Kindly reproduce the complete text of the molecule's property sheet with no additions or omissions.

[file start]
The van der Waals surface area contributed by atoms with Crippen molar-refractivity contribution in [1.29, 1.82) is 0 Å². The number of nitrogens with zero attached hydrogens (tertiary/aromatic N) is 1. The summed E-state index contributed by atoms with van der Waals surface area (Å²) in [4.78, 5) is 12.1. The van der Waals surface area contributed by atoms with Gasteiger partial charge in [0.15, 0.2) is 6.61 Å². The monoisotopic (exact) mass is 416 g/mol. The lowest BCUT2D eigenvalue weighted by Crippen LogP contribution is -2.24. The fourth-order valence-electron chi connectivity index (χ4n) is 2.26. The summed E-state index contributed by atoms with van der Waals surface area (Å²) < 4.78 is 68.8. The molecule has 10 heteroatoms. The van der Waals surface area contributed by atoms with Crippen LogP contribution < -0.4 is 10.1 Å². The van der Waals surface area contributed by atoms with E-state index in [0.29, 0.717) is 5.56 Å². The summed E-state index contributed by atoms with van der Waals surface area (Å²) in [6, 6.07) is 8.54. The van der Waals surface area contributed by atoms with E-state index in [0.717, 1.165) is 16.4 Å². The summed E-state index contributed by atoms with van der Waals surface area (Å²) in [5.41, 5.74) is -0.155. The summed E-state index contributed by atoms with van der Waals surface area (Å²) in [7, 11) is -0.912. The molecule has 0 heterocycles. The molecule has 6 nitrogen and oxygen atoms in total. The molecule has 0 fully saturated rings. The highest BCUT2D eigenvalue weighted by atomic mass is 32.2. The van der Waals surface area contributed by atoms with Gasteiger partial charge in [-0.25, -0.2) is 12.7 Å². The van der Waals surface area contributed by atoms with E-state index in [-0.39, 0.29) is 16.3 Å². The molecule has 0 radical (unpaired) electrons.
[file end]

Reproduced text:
The van der Waals surface area contributed by atoms with Crippen molar-refractivity contribution in [1.29, 1.82) is 0 Å². The number of nitrogens with zero attached hydrogens (tertiary/aromatic N) is 1. The summed E-state index contributed by atoms with van der Waals surface area (Å²) in [4.78, 5) is 12.1. The van der Waals surface area contributed by atoms with Gasteiger partial charge in [0.15, 0.2) is 6.61 Å². The monoisotopic (exact) mass is 416 g/mol. The lowest BCUT2D eigenvalue weighted by Crippen LogP contribution is -2.24. The fourth-order valence-electron chi connectivity index (χ4n) is 2.26. The summed E-state index contributed by atoms with van der Waals surface area (Å²) < 4.78 is 68.8. The molecule has 10 heteroatoms. The van der Waals surface area contributed by atoms with Crippen LogP contribution < -0.4 is 10.1 Å². The van der Waals surface area contributed by atoms with E-state index in [0.29, 0.717) is 5.56 Å². The summed E-state index contributed by atoms with van der Waals surface area (Å²) in [6, 6.07) is 8.54. The van der Waals surface area contributed by atoms with E-state index in [0.717, 1.165) is 16.4 Å². The summed E-state index contributed by atoms with van der Waals surface area (Å²) in [5.41, 5.74) is -0.155. The summed E-state index contributed by atoms with van der Waals surface area (Å²) in [7, 11) is -0.912. The molecule has 0 heterocycles. The molecule has 6 nitrogen and oxygen atoms in total. The molecule has 0 fully saturated rings. The highest BCUT2D eigenvalue weighted by atomic mass is 32.2. The van der Waals surface area contributed by atoms with Gasteiger partial charge in [-0.25, -0.2) is 12.7 Å². The van der Waals surface area contributed by atoms with E-state index in [-0.39, 0.29) is 16.3 Å². The molecule has 0 radical (unpaired) electrons.